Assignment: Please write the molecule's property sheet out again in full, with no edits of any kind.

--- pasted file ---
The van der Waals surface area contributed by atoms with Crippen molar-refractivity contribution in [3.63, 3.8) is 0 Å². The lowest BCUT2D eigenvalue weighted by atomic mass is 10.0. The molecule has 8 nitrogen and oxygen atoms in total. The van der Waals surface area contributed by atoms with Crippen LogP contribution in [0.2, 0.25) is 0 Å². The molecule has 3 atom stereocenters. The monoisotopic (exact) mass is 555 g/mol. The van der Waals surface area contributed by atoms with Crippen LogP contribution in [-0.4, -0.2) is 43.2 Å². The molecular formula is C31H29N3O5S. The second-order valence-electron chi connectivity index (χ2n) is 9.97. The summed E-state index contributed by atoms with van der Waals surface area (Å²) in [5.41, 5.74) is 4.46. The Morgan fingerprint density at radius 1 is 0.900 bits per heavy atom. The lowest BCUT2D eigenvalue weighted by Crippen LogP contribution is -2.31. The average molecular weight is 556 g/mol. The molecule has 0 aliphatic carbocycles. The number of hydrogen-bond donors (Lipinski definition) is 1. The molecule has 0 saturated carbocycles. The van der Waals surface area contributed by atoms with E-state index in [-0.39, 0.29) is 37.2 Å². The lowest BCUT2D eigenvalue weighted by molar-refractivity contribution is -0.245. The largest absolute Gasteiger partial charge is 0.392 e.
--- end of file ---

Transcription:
The van der Waals surface area contributed by atoms with Crippen molar-refractivity contribution in [3.63, 3.8) is 0 Å². The lowest BCUT2D eigenvalue weighted by atomic mass is 10.0. The molecule has 8 nitrogen and oxygen atoms in total. The van der Waals surface area contributed by atoms with Crippen LogP contribution in [0.2, 0.25) is 0 Å². The molecule has 3 atom stereocenters. The monoisotopic (exact) mass is 555 g/mol. The van der Waals surface area contributed by atoms with Crippen LogP contribution in [-0.4, -0.2) is 43.2 Å². The molecular formula is C31H29N3O5S. The second-order valence-electron chi connectivity index (χ2n) is 9.97. The summed E-state index contributed by atoms with van der Waals surface area (Å²) in [5.41, 5.74) is 4.46. The Morgan fingerprint density at radius 1 is 0.900 bits per heavy atom. The lowest BCUT2D eigenvalue weighted by Crippen LogP contribution is -2.31. The average molecular weight is 556 g/mol. The molecule has 0 aliphatic carbocycles. The number of hydrogen-bond donors (Lipinski definition) is 1. The molecule has 0 saturated carbocycles. The van der Waals surface area contributed by atoms with E-state index in [-0.39, 0.29) is 37.2 Å². The lowest BCUT2D eigenvalue weighted by molar-refractivity contribution is -0.245. The largest absolute Gasteiger partial charge is 0.392 e.